By Ashok Kumar
Mr. Narendra Modi, Prime Minister of India will be the first Prime Minister from India, after 28 years, who will be visiting Australia. He is the first prime minister to represent the people of India after he got the full mandate of the people.
He will be joining President Francois Hollande of France, President Xi Jinping of China, Federal Chancellor Merkel of Germany, Prime Minister David Cameron of the United Kingdom as guest of Australian Government. The visit is coinciding with the G-20 Economic Summit on 15 and 16 November. According to a media release, the Australian Parliament will be reconvened for the formal addresses by the distinguished guests, including Mr. Modi.
Australia is the current chair of the Group of Twenty (G20). The G20 is the premier forum for international economic cooperation and decision-making, with representation from 19 countries plus the European Union. G20 members meet regularly to discuss ways to strengthen the global economy, reform international financial institutions and improve financial regulation. Australia’s host year began on 1 December 2013 and will culminate in a Leaders’ Summit in Brisbane on 15-16 November 2014.
Australia’s Foreign Minister Julie Bishop has primary carriage of the G20 development agenda. The Foreign Minister also regularly engages across the broader G20 agenda with her international counterparts, both G20 members and non-members. The Department of Foreign Affairs and TRADE is responsible for G20 Development Working Group meetings in 2014.
Australia’s Trade And Investment Minister Andrew Robb is responsible for steering the G20 trade agenda during Australia’s host year and chaired the G20 Trade Ministers meeting in July in Sydney. Australia has welcomed Turkey’s announcement that it will hold a G20 Trade Ministers meeting during its 2015 G20 presidency.
In 2014, the G20 is moving to address the global growth challenge in an ambitious and meaningful way.
In February, G20 Finance Ministers and Central Bank Governors committed to developing new measures with the aim of raising the level of G20 output by at least 2 per cent above the currently projected level in the next five years. This will make a significant difference – a boost of over $2 trillion to global GDP with the promise of millions of additional jobs.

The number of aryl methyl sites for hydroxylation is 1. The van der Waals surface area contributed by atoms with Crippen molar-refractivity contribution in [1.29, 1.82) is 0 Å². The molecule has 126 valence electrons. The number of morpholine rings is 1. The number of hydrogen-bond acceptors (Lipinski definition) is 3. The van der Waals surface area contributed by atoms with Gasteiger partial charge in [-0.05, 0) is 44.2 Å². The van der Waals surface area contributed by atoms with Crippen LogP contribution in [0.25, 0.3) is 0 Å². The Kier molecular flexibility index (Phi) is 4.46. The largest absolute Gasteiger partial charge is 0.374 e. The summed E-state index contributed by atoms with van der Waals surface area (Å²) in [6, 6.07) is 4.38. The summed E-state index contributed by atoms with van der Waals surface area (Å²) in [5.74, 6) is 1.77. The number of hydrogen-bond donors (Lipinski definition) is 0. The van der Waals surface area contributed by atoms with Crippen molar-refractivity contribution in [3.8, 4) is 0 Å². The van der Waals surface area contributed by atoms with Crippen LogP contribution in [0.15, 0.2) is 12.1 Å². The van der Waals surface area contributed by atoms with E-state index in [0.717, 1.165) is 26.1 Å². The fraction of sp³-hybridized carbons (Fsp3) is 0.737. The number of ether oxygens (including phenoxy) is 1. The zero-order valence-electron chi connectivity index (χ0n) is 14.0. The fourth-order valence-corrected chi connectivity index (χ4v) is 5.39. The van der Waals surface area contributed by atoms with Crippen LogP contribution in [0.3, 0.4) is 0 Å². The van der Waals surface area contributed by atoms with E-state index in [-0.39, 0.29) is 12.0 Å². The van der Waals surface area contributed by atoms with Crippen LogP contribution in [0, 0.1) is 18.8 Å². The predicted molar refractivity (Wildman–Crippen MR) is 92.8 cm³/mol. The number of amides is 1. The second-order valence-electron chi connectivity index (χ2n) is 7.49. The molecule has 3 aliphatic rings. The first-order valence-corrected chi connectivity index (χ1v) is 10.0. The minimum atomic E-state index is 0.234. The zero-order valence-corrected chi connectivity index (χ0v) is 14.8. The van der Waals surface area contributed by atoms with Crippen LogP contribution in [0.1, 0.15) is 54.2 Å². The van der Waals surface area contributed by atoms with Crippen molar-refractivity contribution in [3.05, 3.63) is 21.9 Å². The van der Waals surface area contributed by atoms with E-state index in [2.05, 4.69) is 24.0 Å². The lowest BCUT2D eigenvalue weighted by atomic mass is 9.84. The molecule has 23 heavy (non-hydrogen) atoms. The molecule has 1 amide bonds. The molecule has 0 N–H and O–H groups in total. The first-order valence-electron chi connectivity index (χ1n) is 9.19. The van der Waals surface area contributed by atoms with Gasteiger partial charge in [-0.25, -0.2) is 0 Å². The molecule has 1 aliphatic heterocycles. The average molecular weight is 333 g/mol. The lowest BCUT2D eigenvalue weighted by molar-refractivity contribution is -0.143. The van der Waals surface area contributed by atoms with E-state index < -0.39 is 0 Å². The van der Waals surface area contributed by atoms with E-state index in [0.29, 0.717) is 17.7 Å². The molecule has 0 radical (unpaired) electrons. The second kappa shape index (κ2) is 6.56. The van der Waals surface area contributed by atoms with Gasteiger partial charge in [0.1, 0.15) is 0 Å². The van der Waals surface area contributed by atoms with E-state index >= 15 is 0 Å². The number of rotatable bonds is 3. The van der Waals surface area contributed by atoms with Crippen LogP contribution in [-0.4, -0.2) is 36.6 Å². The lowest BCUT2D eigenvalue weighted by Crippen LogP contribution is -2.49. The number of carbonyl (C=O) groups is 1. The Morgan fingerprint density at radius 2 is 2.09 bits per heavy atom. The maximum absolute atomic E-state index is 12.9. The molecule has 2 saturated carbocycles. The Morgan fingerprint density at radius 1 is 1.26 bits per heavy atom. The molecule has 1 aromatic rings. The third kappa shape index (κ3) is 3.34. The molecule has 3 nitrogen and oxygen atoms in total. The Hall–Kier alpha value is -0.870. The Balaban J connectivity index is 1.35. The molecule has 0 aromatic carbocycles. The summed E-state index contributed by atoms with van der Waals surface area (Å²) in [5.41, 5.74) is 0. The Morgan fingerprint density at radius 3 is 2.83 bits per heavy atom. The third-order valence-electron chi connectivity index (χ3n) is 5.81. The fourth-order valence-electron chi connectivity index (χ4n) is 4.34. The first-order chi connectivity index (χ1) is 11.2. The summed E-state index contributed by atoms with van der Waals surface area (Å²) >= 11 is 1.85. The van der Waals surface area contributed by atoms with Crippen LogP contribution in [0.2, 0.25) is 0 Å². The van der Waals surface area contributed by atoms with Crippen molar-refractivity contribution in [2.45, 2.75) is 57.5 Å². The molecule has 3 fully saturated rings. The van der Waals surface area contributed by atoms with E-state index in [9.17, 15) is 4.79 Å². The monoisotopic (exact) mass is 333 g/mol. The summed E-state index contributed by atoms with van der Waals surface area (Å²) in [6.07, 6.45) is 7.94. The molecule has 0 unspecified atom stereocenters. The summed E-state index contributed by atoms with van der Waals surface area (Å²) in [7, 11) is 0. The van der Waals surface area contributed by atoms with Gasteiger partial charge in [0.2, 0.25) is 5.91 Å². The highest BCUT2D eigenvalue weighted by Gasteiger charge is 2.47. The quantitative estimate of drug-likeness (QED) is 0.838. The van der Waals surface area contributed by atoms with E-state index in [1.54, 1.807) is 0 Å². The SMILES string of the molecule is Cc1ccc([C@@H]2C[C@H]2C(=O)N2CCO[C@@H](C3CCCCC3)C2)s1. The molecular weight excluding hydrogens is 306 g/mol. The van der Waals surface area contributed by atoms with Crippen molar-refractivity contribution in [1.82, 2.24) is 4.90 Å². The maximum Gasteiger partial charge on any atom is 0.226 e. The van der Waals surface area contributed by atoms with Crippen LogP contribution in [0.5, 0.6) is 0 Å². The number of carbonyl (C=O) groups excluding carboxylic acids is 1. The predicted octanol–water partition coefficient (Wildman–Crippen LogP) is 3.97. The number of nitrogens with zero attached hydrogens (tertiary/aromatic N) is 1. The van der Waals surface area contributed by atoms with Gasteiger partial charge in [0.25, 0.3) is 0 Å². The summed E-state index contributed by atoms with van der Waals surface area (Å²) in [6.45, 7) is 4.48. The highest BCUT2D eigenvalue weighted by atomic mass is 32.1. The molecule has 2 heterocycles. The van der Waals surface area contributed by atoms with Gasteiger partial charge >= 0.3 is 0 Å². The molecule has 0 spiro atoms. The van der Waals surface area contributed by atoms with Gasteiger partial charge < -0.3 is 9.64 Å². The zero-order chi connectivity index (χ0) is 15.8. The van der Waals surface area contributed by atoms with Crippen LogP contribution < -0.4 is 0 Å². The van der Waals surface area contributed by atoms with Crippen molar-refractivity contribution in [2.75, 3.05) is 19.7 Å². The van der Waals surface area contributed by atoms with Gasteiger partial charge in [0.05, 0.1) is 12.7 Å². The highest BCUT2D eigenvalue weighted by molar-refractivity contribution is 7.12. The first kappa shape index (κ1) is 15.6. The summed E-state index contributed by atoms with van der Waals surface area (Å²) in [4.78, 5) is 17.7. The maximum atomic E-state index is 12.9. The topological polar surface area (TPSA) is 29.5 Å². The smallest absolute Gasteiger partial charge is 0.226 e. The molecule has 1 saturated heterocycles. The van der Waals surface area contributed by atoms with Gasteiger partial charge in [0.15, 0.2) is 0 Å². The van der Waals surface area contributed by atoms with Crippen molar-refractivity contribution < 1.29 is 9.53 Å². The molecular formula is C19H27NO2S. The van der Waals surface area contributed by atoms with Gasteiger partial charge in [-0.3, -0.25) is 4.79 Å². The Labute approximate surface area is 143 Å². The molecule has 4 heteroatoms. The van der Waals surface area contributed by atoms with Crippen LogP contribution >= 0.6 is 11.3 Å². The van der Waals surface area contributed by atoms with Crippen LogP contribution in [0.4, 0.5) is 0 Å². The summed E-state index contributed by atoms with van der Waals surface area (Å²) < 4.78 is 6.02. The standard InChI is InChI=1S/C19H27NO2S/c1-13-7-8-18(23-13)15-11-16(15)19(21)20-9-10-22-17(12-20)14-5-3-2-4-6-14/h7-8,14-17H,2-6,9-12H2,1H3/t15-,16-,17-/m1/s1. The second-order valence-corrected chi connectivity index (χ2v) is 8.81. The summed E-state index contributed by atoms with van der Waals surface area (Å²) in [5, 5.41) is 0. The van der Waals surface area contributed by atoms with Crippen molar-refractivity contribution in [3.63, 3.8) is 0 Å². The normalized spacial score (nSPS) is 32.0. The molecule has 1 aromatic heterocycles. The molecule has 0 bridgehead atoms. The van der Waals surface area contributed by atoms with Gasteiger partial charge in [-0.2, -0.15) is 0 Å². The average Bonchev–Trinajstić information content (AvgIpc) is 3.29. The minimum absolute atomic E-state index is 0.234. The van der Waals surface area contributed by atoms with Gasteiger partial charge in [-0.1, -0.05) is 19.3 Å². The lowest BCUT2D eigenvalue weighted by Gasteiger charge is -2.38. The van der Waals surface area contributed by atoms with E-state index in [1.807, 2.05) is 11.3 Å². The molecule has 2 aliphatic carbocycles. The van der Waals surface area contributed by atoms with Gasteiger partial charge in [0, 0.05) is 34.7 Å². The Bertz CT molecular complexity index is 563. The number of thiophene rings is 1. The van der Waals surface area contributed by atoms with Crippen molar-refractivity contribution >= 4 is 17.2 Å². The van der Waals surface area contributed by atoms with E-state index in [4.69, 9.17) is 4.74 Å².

The Brisbane Action Plan, to be discussed by leaders in November, will put in place short and medium-term actions to help achieve this growth ambition. To deliver on this ambition, this collective commitment needs to be translated into specific actions by each country.
However, India’s concerns have not yet been announced. It is presumed, Mr. Modi would put forward his economic growth plan of “Make in India” popular here in Australia and would ask the world leaders to take benefit of this project.
It is to be seen what and how Mr. Modi and his team address the global growth challenge at the summit meeting. Mr. Modi has recently been to The US on the invitation of President Barak Obama and the public rallies there have been a great success. Riding high on these rallies, the High Commissioner of India to Australia was assigned to form IACF for the US type reception of Mr. Modi. The preparations are in full swing and the public reception in Sydney are organised at the All Phones arena and before that there would be a reception by the High Commissioner also in Olympic Park.
Chairperson of IACF, Dr. Nihal Agar, recently said while introducing media to the venue, “It is a concerted community effort only because we felt that since Modiji is coming to Australia we should welcome him and let all the community listen to a leader of the country who is a true visionary and a hard working simple man. There is huge interest in people and they want to listen to him, meet him and greet him in person.”
Many community leaders at first objected to the composition of the IACF but gradually relented to be part of the reception committee. It is all set to welcome Mr. Modi with open arms.